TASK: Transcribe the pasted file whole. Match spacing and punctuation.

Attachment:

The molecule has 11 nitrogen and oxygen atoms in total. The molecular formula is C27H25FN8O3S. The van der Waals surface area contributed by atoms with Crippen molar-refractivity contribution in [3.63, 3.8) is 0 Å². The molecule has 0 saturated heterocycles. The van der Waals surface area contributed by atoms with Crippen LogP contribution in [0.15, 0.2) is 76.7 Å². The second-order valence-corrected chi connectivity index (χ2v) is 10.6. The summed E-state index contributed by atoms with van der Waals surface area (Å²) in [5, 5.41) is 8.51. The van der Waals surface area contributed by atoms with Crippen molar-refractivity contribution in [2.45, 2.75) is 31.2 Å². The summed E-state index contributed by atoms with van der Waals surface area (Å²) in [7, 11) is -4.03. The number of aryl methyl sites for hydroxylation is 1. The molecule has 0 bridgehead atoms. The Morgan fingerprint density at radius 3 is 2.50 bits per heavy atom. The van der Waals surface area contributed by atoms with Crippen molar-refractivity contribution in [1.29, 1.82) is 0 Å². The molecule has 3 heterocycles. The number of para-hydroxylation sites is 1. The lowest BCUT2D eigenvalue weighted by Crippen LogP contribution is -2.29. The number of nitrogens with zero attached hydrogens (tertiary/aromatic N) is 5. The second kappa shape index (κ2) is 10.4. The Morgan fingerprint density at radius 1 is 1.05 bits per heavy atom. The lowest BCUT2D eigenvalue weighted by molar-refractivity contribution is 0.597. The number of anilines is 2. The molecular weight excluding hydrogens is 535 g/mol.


The molecule has 11 nitrogen and oxygen atoms in total. The molecular formula is C27H25FN8O3S. The van der Waals surface area contributed by atoms with Crippen molar-refractivity contribution in [3.63, 3.8) is 0 Å². The molecule has 0 saturated heterocycles. The van der Waals surface area contributed by atoms with Crippen LogP contribution in [0.15, 0.2) is 76.7 Å². The second-order valence-corrected chi connectivity index (χ2v) is 10.6. The summed E-state index contributed by atoms with van der Waals surface area (Å²) in [5, 5.41) is 8.51. The van der Waals surface area contributed by atoms with Crippen molar-refractivity contribution in [2.45, 2.75) is 31.2 Å². The summed E-state index contributed by atoms with van der Waals surface area (Å²) in [7, 11) is -4.03. The number of aryl methyl sites for hydroxylation is 1. The molecule has 0 bridgehead atoms. The Morgan fingerprint density at radius 3 is 2.50 bits per heavy atom. The van der Waals surface area contributed by atoms with Crippen molar-refractivity contribution in [1.29, 1.82) is 0 Å². The molecule has 3 heterocycles. The number of para-hydroxylation sites is 1. The lowest BCUT2D eigenvalue weighted by Crippen LogP contribution is -2.29. The number of nitrogens with zero attached hydrogens (tertiary/aromatic N) is 5. The second kappa shape index (κ2) is 10.4. The Morgan fingerprint density at radius 1 is 1.05 bits per heavy atom. The lowest BCUT2D eigenvalue weighted by molar-refractivity contribution is 0.597. The number of anilines is 2. The molecular weight excluding hydrogens is 535 g/mol.